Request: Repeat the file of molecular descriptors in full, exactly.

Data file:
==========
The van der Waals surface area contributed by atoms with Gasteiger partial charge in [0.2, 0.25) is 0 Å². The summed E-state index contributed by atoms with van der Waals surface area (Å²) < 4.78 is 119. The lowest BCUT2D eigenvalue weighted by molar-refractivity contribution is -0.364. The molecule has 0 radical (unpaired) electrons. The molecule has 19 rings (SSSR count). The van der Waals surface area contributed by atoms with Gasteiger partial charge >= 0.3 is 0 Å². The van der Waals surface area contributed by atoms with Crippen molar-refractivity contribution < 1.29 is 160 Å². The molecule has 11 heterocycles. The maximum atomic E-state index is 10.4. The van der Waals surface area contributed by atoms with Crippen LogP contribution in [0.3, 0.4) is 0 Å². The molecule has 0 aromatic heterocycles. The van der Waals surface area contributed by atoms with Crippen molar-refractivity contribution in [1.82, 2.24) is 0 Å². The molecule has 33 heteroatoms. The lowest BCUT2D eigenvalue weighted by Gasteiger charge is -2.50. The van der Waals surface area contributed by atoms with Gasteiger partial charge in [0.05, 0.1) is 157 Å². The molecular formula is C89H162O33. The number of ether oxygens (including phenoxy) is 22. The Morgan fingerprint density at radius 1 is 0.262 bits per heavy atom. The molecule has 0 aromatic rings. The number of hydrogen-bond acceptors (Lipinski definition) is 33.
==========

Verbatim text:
The van der Waals surface area contributed by atoms with Gasteiger partial charge in [0.2, 0.25) is 0 Å². The summed E-state index contributed by atoms with van der Waals surface area (Å²) < 4.78 is 119. The lowest BCUT2D eigenvalue weighted by molar-refractivity contribution is -0.364. The molecule has 0 radical (unpaired) electrons. The molecule has 19 rings (SSSR count). The van der Waals surface area contributed by atoms with Gasteiger partial charge >= 0.3 is 0 Å². The van der Waals surface area contributed by atoms with Crippen molar-refractivity contribution < 1.29 is 160 Å². The molecule has 11 heterocycles. The maximum atomic E-state index is 10.4. The van der Waals surface area contributed by atoms with Crippen LogP contribution in [0.3, 0.4) is 0 Å². The molecule has 0 aromatic heterocycles. The van der Waals surface area contributed by atoms with Crippen molar-refractivity contribution in [1.82, 2.24) is 0 Å². The molecule has 33 heteroatoms. The lowest BCUT2D eigenvalue weighted by Gasteiger charge is -2.50. The van der Waals surface area contributed by atoms with Gasteiger partial charge in [0.05, 0.1) is 157 Å². The molecular formula is C89H162O33. The number of ether oxygens (including phenoxy) is 22. The Morgan fingerprint density at radius 1 is 0.262 bits per heavy atom. The molecule has 0 aromatic rings. The number of hydrogen-bond acceptors (Lipinski definition) is 33.